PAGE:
However, the destruction of rain forest ecosystems has its costs. Many modern medicines have been developed from rain forest plants. Curare, a muscle relaxant, and quinine, used to treat malaria, are just two of these medicines. Many scientists worry that destroying the rain forest ecosystem may prevent more medicines from being developed.

The rain forest ecosystems also make poor farmland. Unlike the rich soils of the Great Plains, where people destroyed the tallgrass prairie ecosystem, Amazon rain forest soil is thin and has few nutrients. Only a few seasons of crops may grow before all the nutrients are absorbed. The farmer or agribusiness must move on to the next patch of land, leaving an empty ecosystem behind.

Rebounding Ecosystems

Ecosystems can recover from destruction, however. The delicate coral reef ecosystems in the South Pacific are at risk due to rising ocean temperatures and decreased salinity. Corals bleach, or lose their bright colors, in water that is too warm. They die in water that isnt salty enough. Without the reef structure, the ecosystem collapses. Organisms such as algae, plants such as seagrass, and animals such as fish, snakes, and shrimp disappear.

Most coral reef ecosystems will bounce back from collapse. As ocean temperature cools and retains more salt, the brightly colored corals return. Slowly, they build reefs. Algae, plants, and animals also return.

Individual people, cultures, and governments are working to preserve ecosystems that are important to them. The government of Ecuador, for instance, recognizes ecosystem rights in the countrys constitution. The so-called Rights of Nature says Nature or Pachamama [Earth], where life is reproduced and exists, has the right to exist, persist, maintain and regenerate its vital cycles, structure, functions and its processes in evolution. Every person, people, community or nationality, will be able to demand the recognitions of rights for nature before the public bodies. Ecuador is home not only to rain forest ecosystems, but also river ecosystems and the remarkable ecosystems on the Galapagos Islands.

Vocabulary

Term Part of Speech Definition Encyclopedic Entry

abiotic

Adjective

lacking or absent of life.

adapt

Verb

to adjust to new surroundings or a new situation.

agribusiness

Noun

the strategy of applying profit-making practices to the operation of farms and ranches.

algae

Plural Noun

(singular: alga) diverse group of aquatic organisms, the largest of which are seaweeds.

animal

Noun

organisms that have a well-defined shape and limited growth, can move voluntarily, acquire food and digest it internally, and can respond rapidly to stimuli.

aquatic

Adjective

having to do with water.

arid

Adjective

dry.

biome

Noun

area of the planet which can be classified according to the plant and animal life in it.

Encyclopedic Entry: biome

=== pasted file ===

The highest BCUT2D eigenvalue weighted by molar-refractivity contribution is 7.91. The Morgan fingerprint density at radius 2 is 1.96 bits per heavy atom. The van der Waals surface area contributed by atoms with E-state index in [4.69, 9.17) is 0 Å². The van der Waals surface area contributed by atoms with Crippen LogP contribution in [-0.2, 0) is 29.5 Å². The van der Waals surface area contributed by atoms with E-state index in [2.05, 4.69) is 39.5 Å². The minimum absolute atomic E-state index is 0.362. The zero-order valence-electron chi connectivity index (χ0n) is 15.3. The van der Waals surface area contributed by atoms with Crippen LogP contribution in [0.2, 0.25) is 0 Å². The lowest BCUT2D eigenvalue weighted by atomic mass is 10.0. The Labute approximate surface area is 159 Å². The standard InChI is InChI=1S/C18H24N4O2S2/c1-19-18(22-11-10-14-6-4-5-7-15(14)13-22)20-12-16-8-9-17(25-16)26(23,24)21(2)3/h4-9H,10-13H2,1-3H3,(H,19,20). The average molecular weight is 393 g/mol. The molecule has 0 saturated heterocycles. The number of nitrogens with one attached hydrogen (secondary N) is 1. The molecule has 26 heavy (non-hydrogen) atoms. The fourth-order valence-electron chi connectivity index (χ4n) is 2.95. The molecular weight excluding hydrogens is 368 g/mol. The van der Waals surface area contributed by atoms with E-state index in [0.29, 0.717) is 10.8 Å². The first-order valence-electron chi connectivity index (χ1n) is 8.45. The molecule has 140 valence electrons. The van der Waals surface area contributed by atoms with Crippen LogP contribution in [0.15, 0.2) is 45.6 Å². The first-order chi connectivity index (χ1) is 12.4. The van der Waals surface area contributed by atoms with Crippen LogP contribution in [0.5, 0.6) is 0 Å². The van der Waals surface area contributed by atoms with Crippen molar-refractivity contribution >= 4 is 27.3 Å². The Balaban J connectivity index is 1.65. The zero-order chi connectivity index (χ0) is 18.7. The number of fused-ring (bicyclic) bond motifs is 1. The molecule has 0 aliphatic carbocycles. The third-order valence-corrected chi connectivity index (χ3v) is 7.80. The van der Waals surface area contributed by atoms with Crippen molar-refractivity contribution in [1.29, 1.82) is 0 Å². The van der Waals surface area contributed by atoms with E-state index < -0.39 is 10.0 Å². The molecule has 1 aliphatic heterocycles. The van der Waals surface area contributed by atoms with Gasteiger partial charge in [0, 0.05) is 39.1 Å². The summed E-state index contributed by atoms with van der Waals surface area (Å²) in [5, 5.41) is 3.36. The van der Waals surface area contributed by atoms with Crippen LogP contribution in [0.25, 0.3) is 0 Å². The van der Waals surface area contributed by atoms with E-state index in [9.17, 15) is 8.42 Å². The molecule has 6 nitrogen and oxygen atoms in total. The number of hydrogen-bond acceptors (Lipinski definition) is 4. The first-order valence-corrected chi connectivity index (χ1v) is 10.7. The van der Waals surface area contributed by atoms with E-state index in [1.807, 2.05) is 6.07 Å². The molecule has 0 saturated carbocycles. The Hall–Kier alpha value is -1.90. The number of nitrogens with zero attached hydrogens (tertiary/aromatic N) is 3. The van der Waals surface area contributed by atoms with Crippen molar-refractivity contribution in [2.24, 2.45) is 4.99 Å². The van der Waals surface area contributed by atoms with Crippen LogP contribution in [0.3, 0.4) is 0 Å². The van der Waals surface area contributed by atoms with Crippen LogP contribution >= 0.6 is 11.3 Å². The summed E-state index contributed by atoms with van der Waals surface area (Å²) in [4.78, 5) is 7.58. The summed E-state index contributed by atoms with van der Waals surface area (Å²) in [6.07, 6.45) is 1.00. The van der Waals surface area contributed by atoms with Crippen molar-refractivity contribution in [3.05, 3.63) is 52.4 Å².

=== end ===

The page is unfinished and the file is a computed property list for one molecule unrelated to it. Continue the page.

biotic factor

Noun

effect or impact of an organism on its environment.

bison

Noun

large mammal native to North America. Also called American buffalo.

butterfly

Noun

type of flying insect with large, colorful wings.

canopy

noun, verb

the top layer of a forest formed by the thick leaves of very tall trees.

carnivore

Noun

organism that eats meat.

Encyclopedic Entry: carnivore

characterize

Verb

to describe the characteristics of something.

climate

Noun

all weather conditions for a given location over a period of time.

Encyclopedic Entry: climate

complex

Adjective

complicated.

constitution

Noun

system of ideas and general laws that guide a nation, state, or other organization.

continent

Noun

one of the seven main land masses on Earth.

Encyclopedic Entry: continent

coral reef

Noun

rocky ocean features made up of millions of coral skeletons.

corn

noun, adjective

tall cereal plant with large seeds (kernels) cultivated for food and industry. Also called maize.

crocodile

Noun

reptile native to parts of Africa, Asia, and the Americas.

crop

Noun

agricultural produce.

Encyclopedic Entry: crop

culture

Noun

learned behavior of people, including their languages, belief systems, social structures, institutions, and material goods.

curare

Noun

resin obtained from South American trees, often dried and used as an ingredient in muscle relaxants.

date palm

Noun

type of fruit tree.

delicate

Adjective

fragile or easily damaged.

desert

Noun

area of land that receives no more than 25 centimeters (10 inches) of precipitation a year.

Encyclopedic Entry: desert

destruction

Noun

ruin.

determine

Verb

to decide.

distinct

Adjective

unique or identifiable.

dune

Noun

a mound or ridge of loose sand that has been deposited by wind.

Encyclopedic Entry: dune

ecocide

Noun

total destruction of an ecosystem.

ecology

Noun

branch of biology that studies the relationship between living organisms and their environment.

Encyclopedic Entry: ecology

economics

Noun

study of monetary systems, or the creation, buying, and selling of goods and services.

ecosystem

Noun

community and interactions of living and nonliving things in an area.

Encyclopedic Entry: ecosystem

endangered species

Noun

organism threatened with extinction.

Encyclopedic Entry: endangered species

epiphyte

Noun

plant that grows on the branches or trunk of another plant or object.

evolution

Noun

process of how present types of organisms developed from earlier forms of life.

farmland

Noun

area used for agriculture.

fig

Noun

fruit and tree native to Asia.

flower

Noun

blossom or reproductive organs of a plant.

fog

Noun

clouds at ground level.

Encyclopedic Entry: fog

food

Noun

material, usually of plant or animal origin, that living organisms use to obtain nutrients.

Encyclopedic Entry: food

food web

Noun

all related food chains in an ecosystem. Also called a food cycle.

Encyclopedic Entry: food web

forest

Noun

ecosystem filled with trees and underbrush.

frequent

Adjective

often.

freshwater

Noun

water that is not salty.

Galapagos Islands

Noun

archipelago in the Pacific Ocean, off the coast of Ecuador.

gazelle

Noun

small antelope native to Africa and Asia.

geographic

Adjective

having to do with places and the relationships between people and their environments.

geography

Noun

study of places and the relationships between people and their environments.

Encyclopedic Entry: geography

goat

Noun

hoofed mammal domesticated for its milk, coat, and flesh.

government

Noun

system or order of a nation, state, or other political unit.

grass

Noun

type of plant with narrow leaves.

grazing animal

Noun

animal that feeds on grasses, trees, and shrubs.

Great Plains

Noun

grassland region of North America, between the Rocky Mountains and the Mississippi River.

health care

Noun

system for addressing the physical health of a population.

herbivore

Noun